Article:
Saturday, March 08, 2008

1001 Basic South Indian Curries

South India has one of the world's oldest unbroken vegetarian culinary heritages. The curries of South India, shaped by thousands of years of cooking show a remarkable similarity in the way they are cooked, served and eaten.

Almost all South Indian curries are built on Tamarind, Tuvar dal, Yogurt and Coconut. You’ll repeatedly encounter various combinations of these basic building blocks across regions. Almost all curries are flavoured by fried mustard, curry leaves, and asafetida.

What makes the curry of one state taste different from another is the differing emphasis on the basic blocks, the oils used and the specialty veggies unique to a region.

Andhra curries are normally spicy as they emphasise tamarind and chilies. Karnataka curries use more lentils and coconut than Tamil curries. Kerala curries use tamarind sparingly and rely instead on yogurt / kokkum as a souring agent.

Curries across regions use different oils. Coconut oil is preferred in Kerala, groundnut oil in Andhra, Karnataka and sesame oil in Tamilnadu. Refined vegetable oils are now used across regions.

Each region also has it own specialty vegetables. Jackfruit seeds and Tapioca are used in Kerala curries, Banana stem and Banana flower in Tamilnadu curries, Dosakkai and Gongura (a sour spinach) in Andhra, Bamboo shoots and Colocasia leaves in Karnataka.

These regional variations makes the curries of these four southern states look and taste very different. But at their core, they are built from the same four building blocks - Tamarind, Tuvar dal , Yogurt and Coconut.

We can see 10 distinct families of curries in South India. All the four states have their versions of these major curry families.

Curry families of South India

Dry Vegetable curries ( Poriyal / Kura / Paalya / Kari) Boiled vegetables / pulses / spinach are mixed with flavouring and cooked into dry curries. These dry vegetable curries are served as an accompaniment to all meals.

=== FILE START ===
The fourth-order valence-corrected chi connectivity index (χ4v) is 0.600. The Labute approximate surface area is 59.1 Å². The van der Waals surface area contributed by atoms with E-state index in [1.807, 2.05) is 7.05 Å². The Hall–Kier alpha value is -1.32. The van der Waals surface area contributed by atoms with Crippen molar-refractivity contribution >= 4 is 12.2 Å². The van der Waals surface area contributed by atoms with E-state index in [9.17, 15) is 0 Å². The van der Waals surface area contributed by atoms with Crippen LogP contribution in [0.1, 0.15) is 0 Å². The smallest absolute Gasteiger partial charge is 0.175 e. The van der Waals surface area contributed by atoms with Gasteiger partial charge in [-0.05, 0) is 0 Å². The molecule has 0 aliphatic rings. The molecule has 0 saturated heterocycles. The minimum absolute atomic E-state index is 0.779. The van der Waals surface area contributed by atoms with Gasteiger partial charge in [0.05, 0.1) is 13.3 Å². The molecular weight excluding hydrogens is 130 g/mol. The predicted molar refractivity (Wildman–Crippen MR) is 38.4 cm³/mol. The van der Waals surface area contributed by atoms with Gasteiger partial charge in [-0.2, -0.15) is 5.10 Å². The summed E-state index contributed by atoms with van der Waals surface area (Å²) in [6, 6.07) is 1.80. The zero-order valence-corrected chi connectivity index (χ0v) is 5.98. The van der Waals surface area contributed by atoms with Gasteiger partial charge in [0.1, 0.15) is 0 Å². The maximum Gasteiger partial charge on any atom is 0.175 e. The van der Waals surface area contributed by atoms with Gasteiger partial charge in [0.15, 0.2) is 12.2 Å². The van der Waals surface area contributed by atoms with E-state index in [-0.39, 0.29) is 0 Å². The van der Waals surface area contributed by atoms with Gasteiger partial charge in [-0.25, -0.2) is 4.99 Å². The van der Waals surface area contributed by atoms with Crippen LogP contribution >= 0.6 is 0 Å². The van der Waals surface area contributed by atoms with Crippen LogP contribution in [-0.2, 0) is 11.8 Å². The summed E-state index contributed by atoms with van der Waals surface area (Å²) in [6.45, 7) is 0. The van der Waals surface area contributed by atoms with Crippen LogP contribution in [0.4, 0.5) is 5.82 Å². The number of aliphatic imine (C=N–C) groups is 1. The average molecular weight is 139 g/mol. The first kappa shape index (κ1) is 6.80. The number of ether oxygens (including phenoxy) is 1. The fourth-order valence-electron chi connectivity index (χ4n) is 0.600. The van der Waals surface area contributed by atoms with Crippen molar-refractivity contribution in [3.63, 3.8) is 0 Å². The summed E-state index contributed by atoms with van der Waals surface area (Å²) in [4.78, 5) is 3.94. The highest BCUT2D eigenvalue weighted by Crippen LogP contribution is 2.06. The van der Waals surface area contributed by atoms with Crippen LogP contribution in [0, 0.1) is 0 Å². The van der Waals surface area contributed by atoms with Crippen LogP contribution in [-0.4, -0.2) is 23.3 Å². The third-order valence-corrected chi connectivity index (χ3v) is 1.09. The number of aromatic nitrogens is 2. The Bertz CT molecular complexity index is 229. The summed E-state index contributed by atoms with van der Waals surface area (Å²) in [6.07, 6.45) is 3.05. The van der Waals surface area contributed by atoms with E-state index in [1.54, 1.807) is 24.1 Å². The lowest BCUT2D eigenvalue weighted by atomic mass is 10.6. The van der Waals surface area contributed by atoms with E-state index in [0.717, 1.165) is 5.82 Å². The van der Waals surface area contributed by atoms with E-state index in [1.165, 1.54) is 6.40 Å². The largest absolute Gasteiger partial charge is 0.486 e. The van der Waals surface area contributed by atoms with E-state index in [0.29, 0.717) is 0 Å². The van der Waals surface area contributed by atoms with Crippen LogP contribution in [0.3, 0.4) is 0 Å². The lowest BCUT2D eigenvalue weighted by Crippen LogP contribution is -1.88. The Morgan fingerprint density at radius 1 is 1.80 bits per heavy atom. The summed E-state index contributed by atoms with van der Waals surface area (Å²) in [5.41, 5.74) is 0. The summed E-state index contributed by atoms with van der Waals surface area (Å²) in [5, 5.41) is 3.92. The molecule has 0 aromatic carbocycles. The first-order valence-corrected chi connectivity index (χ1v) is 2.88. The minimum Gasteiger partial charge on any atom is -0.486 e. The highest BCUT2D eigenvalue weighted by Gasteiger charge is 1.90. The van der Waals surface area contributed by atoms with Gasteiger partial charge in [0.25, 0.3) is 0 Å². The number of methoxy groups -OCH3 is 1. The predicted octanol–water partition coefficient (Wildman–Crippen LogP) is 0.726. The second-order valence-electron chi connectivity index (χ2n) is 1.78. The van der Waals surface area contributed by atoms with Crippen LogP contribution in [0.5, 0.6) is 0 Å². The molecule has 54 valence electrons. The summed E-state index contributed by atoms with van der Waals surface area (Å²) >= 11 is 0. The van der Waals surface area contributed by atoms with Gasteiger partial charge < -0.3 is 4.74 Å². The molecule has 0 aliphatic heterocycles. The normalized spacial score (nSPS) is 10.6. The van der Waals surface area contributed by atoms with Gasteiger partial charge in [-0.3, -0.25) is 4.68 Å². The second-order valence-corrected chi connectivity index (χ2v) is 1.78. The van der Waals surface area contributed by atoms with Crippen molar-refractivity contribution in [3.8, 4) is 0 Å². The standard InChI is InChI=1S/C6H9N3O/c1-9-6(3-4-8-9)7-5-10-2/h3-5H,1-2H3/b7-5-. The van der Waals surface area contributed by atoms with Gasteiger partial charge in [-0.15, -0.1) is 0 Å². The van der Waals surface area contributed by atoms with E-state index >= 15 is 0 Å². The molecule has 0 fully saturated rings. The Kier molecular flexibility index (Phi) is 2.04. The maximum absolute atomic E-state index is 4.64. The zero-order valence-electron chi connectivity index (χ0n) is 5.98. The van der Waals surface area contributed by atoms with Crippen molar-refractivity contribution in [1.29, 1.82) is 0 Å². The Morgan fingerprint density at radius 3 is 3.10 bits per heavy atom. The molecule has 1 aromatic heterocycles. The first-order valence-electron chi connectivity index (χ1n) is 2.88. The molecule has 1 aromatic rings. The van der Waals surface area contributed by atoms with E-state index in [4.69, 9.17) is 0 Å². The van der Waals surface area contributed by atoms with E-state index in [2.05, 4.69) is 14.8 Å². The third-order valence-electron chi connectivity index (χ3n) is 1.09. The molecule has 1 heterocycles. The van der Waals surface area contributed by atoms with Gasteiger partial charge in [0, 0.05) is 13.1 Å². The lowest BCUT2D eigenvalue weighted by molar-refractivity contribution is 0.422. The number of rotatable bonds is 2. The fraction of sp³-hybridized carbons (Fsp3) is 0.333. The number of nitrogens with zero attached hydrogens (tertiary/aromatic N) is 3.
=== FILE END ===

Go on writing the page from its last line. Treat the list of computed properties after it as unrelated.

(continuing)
Model Recipes
Kalai's Spinach Dry Curry : Tamilnadu Style
Suma's Tindora - Coconut dry curry : Andhra Style
Ramya's Bittergourd Dry Curry : Karnataka Style

Sour curries (Kulambu / Pulusu / Huli / Pulissery) Tamarind paste is mixed with water , jaggery and flavoured by Sambar powder. Vegetables are simmered in this broth.

Model Recipes
ISG's Taro root Sour Curry: Tamilnadu style
Indira's Pumpkin Sour curry: Andhra Style

Lentil Sour curries (Sambar / Pappu Pulusu / Pulingari) When you add boiled lentils ( Tuvar dal / Mung dal) to the sour curries above, you have a whole new class of lentil sour curries called Sambar. Vegetables are simmered in this flavoured sour lentil base. This is by far the favourite curry of all South Indians.

Model Recipes
EasyCrafts Mung dal Sambar - Tamil style
Latha's Spinach - Lentil Sour curry- Karnataka Style
Madhu's Spinach Lentil sour curry : Andhra Style
Indira's lentil sour curry with a double variation (mango as a souring agent instead of tamarind and mung dal instead of tuvar dal)

Plain Lentil curries ( Paruppu / Pappu / Thove) This is the simplest curry of them all. Tuvar dal / Mung dal is boiled with a pinch of turmeric and salt and is eaten mixed with rice drizzled with ghee. Most meals usually start with this.